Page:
4. The device of claim 2, wherein the aciculated components have substantially the same length.
5. The device of claim 2, wherein the aciculated components are positioned at the treatment surface of the suction manifold.
6. The device of claim 1, comprising a connector disposed between the suction manifold and the at least one aciculated component.
7. The device of claim 1, wherein the at least one aciculated component is directly connected to the suction manifold.
8. The device of claim 1, wherein the at least one aciculated component is fenestrated.
9. The device of claim 1, wherein the at least one aciculated component comprises a first end structured to pierce the tissue to be treated.
10. The device of claim 9, wherein the at least one aciculated component comprises a second end disposed within the suction manifold.
11. The device of claim 1, wherein the at least one aciculated component comprises a needle.
12. The device of claim 1, wherein the at least one aciculated component comprises a catheter.
13. The device of claim 1, wherein the at least one aciculated component comprises a wick.
14. The device of claim 1, wherein the at least one aciculated component comprises an angiocath.
15. The device of claim 1, wherein the suction manifold comprises a porous material.
16. The device of claim 1, wherein the suction manifold comprises an open-cell foam.
17. The device of claim 16, wherein the suction manifold comprises a polymer material.
18. The device of claim 1, wherein the suction manifold comprises a polymer material.
19. The device of claim 18, wherein the suction manifold comprises a synthetic polymer material.
20. The device of claim 1, wherein the suction manifold comprises a sponge.
21. The device of claim 1, comprising a friction-reducing layer for positioning under the suction manifold and in contact with tissue at the treatment location to reduce friction between the suction manifold and the treatment location.
22. The device of claim 21, wherein the friction-reducing layer comprises a non-adherent material.
23. The device of claim 22, wherein the non-adherent material comprises an ointment-impregnated gauze.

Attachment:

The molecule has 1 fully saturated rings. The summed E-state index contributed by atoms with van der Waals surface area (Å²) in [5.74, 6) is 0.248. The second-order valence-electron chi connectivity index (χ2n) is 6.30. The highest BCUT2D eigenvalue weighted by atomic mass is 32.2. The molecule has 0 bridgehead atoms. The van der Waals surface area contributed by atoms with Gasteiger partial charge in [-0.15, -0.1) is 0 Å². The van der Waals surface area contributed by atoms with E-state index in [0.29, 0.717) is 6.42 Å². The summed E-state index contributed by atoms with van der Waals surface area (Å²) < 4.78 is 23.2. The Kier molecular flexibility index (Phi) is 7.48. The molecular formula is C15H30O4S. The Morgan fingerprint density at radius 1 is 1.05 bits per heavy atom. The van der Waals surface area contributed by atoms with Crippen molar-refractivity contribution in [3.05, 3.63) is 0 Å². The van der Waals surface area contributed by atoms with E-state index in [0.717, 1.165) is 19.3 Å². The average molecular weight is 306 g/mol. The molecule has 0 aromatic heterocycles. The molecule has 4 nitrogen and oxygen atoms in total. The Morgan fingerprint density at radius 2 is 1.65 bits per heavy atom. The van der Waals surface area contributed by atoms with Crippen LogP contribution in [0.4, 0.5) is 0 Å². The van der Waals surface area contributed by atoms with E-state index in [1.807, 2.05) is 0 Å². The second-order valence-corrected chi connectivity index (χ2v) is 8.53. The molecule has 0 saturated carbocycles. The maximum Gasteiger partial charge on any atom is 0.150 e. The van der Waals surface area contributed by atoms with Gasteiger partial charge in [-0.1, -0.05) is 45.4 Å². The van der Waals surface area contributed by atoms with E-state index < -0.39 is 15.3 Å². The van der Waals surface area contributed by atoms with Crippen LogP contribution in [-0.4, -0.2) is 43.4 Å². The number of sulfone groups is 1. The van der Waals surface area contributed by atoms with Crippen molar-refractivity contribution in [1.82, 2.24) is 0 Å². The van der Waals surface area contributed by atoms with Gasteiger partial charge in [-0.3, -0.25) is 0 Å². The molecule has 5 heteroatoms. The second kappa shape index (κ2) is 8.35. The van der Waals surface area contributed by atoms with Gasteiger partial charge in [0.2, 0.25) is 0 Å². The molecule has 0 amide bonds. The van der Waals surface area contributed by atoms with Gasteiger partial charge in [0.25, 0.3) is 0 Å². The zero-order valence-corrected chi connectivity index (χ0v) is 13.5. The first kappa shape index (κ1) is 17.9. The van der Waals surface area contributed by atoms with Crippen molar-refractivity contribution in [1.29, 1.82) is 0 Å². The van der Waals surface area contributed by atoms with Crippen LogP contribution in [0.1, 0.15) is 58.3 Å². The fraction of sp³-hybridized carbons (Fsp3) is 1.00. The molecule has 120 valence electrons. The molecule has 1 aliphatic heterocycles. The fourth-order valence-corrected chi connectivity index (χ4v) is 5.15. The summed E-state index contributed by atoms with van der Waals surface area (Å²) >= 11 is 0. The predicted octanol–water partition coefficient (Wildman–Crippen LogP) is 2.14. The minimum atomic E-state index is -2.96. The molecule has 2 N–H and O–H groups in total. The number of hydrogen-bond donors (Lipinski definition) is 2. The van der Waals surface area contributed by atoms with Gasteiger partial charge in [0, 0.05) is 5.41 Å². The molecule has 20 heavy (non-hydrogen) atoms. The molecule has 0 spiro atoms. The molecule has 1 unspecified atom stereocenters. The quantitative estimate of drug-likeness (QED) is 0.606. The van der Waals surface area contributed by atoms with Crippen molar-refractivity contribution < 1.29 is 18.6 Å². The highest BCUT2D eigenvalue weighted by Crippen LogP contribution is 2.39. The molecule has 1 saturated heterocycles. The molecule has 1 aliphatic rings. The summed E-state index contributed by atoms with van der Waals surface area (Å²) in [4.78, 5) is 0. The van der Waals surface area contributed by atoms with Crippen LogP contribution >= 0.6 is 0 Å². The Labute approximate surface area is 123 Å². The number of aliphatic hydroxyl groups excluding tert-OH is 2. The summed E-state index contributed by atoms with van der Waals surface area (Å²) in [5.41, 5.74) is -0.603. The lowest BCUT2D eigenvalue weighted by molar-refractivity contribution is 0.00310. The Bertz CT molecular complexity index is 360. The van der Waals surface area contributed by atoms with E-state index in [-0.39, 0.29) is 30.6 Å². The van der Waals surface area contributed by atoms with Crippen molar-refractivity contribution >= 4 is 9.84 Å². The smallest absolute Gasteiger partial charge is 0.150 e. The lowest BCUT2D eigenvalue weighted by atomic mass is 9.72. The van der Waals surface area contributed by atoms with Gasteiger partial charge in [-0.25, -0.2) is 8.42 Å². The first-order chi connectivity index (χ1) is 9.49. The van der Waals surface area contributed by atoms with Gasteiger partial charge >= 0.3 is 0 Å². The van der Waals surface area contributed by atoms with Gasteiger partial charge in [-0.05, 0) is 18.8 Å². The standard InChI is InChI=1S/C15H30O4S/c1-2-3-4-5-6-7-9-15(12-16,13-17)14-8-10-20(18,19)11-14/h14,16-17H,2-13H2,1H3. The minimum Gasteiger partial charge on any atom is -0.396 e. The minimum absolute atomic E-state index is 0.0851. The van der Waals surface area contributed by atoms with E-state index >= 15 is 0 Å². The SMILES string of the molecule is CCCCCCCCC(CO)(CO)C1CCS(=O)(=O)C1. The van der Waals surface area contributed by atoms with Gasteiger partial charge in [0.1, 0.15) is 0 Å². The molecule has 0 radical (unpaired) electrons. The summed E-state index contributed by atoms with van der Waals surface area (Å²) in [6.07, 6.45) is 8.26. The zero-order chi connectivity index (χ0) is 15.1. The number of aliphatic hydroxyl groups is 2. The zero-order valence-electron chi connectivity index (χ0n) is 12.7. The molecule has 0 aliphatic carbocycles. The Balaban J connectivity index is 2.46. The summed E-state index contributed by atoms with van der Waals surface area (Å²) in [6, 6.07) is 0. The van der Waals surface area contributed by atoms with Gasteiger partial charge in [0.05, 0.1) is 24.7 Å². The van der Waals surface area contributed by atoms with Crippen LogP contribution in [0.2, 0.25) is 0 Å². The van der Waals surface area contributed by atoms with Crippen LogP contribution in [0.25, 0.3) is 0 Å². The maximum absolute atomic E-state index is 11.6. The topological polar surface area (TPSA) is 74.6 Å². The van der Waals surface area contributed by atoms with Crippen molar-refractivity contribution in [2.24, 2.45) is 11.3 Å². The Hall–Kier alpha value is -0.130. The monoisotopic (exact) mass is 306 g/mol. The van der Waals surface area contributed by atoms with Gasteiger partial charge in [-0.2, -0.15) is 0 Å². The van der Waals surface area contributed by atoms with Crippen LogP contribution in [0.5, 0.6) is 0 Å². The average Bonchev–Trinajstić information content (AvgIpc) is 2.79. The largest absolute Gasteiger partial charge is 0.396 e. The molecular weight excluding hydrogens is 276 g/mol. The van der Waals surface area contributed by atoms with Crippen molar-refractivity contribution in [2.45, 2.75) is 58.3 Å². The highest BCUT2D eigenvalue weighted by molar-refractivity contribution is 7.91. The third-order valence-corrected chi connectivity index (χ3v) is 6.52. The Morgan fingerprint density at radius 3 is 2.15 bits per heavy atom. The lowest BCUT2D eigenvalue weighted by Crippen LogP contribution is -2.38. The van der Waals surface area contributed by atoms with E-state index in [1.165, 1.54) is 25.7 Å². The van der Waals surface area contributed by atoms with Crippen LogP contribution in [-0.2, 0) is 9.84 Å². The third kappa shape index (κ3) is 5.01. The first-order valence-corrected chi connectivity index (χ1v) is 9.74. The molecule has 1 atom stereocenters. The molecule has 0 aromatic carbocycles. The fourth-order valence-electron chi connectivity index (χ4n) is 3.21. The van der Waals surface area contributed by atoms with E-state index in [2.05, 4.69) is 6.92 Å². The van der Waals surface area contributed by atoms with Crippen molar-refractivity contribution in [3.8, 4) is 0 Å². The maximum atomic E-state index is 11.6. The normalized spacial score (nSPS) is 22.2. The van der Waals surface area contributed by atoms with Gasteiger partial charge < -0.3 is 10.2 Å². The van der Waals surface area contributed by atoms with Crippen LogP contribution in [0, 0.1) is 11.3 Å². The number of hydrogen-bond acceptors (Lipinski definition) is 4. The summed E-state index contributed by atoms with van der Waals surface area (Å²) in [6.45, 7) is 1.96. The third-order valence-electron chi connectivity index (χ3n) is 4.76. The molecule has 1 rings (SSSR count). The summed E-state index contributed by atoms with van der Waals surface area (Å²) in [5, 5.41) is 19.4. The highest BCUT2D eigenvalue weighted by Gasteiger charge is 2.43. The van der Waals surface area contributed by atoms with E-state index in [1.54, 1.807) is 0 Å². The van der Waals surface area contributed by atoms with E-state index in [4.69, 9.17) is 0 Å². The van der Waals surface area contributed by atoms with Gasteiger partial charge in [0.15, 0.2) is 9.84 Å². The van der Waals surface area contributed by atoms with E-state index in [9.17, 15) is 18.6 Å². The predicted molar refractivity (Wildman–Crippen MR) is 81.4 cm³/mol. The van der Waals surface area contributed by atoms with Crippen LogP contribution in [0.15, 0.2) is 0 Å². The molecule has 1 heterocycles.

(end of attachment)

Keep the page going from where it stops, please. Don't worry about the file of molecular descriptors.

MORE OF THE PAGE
24. The device of claim 22, wherein the non-adherent material comprises a synthetic polymer material.
25. The device of claim 22, wherein the non-adherent layer comprises a synthetic polymer mesh.
26. The device of claim 1, comprising:
a. a cover disposed over the suction manifold;
b. a seal structured to seal and secure the cover at the treatment location;
c. an evacuation conduit for connection to the suction source, the evacuation conduit cooperating with the cover and the suction source to deliver the suction force to the suction manifold.
27. The device of claim 26, comprising a port located at the cover, and wherein the evacuation conduit fluidically communicates with the port.
28. The device of claim 26, wherein the cover comprises a flexible sheet.
29. The device of claim 28, wherein the seal includes an adhesive on a sheet surface facing the treatment location to attach and seal the sheet to tissue surrounding the treatment location.
30. The device of claim 26, wherein the conduit comprises multiple branches.
31. The device of claim 26, wherein the conduit comprises fenestrations.
32. The device of claim 1, comprising a self-adhesive cover structured to cover the suction manifold and the treatment location and structured to form a seal about the treatment location.
33. The device of claim 1, comprising a controller for operating the suction source in alternating periods of application and non-application of suction.
34. The device of claim 1, comprising a controller for controlling the operation of the suction source.
35. The device of claim 1, comprising an alarm for indicating when a predetermined amount of fluid has been removed through the suction manifold.
36. The device of claim 35, comprising a collection device for receiving edema removed through the suction manifold.
37. The device of claim 36, wherein the alarm is structure to indicate when a predetermined amount of liquid is collected in the collection device.